In Chronological orger
||World Health Organization|
"It all started with a promotional email I received from SPPM one day. The idea of studying development in China fascinated me, but never had I imagined that a momentary thought would lead me towards an alternative future. It was Tsinghua University’s Master in International Development (MID) program that started my career in development.
Following graduation from MID, I was privileged to have the opportunity to join the World Health Organization’s Beijing Office. I was a fresh graduate with minimal experience in public health or any other health-related fields, and even though my only knowledge came from an MID assignment on healthcare reform in China, that assignment eventually landed me a position at the World Health Organization.
MID’s diverse international student body with its wide range of perspectives proved to be an invaluable asset to my work. MID itself is like a small United Nations. Our class of 32 was composed of students from more than 20 countries, and so class interactions and social exchanges with these classmates was perfect preparation for my work with the UN. As a Program Assistant, I was required to travel throughout China and coordinate projects with colleagues in various regional offices. My two years training at MID acclimated me to the languages and skills essential for these duties. As a result, I am now both confident and comfortable when I have to communicate with world-class health experts from different parts of the world.
I am still very grateful for that email that led me to a different life and my dream career. Tsinghua may have opened me to China, but MID opened me to the world."
By Jasmine Tam
"After graduation from MID, I returned to the US and was hired as a research assistant and project coordinator at the Brookings Institution in Washington, D.C.. It is a nonpartisan think tank that covers a variety of public policy issues. My two years in China were essential for the work I do now, assisting my boss with the publication of his book on China and India. The book examines state-level and provincial-level politics and policy. This includes energy and climate policy, federal-style politics, trade, and socioeconomic policy. From my two years in China, I’d had broad exposure to many of the policy issues firsthand. I also had a better grasp of resources and data sets on China, so I was able to provide supporting research and analysis for the book. What was really useful was that I could understand the Chinese differences in the nature of relationships, how organizations function, and power dynamics; it was essential that I’d lived this experience firsthand.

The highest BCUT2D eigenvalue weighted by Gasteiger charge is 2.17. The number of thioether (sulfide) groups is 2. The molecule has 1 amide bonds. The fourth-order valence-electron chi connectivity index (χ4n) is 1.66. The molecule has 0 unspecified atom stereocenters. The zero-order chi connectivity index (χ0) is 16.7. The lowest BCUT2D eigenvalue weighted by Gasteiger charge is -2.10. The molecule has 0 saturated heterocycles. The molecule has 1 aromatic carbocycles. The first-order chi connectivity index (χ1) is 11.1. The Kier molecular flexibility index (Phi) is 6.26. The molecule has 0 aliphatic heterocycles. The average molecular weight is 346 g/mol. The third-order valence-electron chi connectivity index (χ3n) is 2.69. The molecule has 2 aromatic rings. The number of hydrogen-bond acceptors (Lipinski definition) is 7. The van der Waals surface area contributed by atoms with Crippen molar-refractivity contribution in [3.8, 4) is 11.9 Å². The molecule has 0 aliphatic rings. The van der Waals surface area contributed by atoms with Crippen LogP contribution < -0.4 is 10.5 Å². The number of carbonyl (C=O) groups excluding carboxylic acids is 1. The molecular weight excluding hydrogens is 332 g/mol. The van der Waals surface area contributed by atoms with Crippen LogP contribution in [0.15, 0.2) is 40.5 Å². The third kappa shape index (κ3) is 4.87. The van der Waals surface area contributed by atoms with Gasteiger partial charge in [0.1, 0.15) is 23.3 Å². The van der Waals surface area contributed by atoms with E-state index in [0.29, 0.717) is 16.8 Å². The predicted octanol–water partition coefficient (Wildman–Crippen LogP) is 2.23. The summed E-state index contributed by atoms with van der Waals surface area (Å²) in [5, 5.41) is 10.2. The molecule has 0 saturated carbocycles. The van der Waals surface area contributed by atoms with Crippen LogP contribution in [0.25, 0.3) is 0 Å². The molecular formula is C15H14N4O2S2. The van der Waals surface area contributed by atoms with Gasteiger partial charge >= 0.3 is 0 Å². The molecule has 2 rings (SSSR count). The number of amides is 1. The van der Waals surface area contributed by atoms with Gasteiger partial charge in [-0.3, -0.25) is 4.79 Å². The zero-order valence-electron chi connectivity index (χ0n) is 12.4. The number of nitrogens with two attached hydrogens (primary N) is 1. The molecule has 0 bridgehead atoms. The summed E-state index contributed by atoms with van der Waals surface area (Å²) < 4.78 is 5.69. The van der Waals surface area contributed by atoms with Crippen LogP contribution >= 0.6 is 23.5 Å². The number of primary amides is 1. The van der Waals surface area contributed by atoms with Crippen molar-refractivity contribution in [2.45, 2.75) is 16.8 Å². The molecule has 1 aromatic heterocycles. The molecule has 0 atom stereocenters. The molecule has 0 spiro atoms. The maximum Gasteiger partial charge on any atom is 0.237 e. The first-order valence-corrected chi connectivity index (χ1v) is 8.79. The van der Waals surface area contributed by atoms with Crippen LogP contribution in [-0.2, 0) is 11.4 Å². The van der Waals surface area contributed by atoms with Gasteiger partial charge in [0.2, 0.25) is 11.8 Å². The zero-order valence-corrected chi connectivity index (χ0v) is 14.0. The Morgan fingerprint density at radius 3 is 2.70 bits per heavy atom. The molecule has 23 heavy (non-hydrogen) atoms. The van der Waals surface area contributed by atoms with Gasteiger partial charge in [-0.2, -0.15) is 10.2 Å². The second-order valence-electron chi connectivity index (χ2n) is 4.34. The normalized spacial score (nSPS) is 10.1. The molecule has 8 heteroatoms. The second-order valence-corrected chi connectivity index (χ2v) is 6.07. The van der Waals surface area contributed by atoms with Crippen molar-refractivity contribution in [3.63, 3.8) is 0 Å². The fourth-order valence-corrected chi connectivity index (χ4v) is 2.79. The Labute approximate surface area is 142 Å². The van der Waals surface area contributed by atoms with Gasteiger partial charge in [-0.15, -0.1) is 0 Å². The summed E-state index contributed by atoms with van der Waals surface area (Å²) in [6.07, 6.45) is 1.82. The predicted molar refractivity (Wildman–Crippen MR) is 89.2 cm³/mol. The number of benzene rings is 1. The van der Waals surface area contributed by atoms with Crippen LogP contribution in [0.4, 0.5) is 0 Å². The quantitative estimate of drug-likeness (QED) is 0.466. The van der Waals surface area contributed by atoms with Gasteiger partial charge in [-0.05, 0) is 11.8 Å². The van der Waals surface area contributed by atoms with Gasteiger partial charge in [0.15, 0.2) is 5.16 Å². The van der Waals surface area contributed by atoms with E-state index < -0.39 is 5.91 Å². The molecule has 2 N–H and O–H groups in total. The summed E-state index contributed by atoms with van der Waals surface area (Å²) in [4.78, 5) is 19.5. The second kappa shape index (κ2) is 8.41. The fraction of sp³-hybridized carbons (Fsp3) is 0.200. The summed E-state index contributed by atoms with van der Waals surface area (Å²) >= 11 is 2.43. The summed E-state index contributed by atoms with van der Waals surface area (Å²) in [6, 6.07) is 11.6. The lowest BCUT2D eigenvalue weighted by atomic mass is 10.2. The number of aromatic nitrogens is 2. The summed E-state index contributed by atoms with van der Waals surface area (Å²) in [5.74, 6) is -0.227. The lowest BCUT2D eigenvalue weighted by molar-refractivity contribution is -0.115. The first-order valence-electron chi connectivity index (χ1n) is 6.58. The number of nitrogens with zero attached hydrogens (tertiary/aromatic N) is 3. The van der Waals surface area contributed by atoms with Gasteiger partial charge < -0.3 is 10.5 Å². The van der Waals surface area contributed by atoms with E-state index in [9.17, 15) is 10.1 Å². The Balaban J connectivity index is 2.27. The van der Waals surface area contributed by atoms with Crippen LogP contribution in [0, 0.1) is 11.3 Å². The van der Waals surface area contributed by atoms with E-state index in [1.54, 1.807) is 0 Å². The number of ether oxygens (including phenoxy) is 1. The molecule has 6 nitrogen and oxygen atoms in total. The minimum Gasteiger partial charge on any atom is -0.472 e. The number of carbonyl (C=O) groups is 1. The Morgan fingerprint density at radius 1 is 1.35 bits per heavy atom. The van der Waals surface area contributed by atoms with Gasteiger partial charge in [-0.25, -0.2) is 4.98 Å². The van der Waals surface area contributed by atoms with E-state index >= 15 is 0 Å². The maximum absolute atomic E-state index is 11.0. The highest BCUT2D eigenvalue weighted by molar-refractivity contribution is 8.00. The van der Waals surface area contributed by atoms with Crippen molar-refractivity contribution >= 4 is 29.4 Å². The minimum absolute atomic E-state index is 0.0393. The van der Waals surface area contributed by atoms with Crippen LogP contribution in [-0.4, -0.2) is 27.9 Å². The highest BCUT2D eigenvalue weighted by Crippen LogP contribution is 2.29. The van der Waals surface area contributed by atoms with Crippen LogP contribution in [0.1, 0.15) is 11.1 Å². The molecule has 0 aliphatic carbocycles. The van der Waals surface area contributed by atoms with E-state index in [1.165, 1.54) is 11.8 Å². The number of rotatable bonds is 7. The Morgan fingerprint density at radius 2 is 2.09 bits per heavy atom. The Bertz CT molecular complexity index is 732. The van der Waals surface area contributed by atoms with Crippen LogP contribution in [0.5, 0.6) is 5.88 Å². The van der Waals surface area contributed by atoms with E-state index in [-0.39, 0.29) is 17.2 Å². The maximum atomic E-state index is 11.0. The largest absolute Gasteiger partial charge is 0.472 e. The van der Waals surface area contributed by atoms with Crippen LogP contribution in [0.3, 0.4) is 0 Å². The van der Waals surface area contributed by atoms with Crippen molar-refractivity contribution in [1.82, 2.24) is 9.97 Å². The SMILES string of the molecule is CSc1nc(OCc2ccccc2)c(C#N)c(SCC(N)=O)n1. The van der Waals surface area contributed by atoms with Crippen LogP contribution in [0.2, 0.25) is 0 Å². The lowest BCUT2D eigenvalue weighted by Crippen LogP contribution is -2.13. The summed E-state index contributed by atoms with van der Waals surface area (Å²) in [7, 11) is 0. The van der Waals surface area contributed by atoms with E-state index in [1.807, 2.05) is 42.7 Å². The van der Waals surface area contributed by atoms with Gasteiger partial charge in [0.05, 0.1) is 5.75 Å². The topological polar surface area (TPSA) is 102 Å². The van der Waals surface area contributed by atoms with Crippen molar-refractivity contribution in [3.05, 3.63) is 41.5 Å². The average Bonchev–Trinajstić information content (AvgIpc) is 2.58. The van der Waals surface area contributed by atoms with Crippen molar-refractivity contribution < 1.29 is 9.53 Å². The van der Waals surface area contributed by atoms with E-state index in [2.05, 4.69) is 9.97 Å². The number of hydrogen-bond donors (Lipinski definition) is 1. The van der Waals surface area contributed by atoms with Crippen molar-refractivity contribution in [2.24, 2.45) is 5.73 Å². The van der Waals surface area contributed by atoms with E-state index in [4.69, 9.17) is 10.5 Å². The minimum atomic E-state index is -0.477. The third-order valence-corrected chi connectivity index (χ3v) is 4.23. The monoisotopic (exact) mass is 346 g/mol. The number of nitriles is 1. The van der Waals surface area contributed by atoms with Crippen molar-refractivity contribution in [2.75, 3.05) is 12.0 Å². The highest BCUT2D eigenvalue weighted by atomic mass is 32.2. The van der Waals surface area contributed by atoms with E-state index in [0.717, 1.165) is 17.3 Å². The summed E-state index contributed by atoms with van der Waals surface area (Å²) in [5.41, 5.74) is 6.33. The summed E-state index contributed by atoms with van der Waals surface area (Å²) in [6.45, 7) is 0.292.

My experience at Tsinghua included field study and research opportunities that helped me stand out among job applicants. I had done fieldwork in Inner Mongolia, Hebei and Beijing. I had written and translated case studies for the SPPM Case Center. And I assisted my thesis advisor with his journal article publications. Extracurricular activities that gave me an advantage in the job market included volunteering with China Development Brief as a translator and writing articles about Chinese social media through the website Tea Leaf Nation. I also worked as a translator for foreign businesspeople visiting calcined petroleum coke factories in north China. And I frequently attended events through the Beijing Energy Network, Transition Institute, FYSE and other organizations in Beijing – all of which helped to broaden my understanding and exposure to policy issues in China, the expatriate community, and the most pertinent social issues at the local and national level."
By Han Chen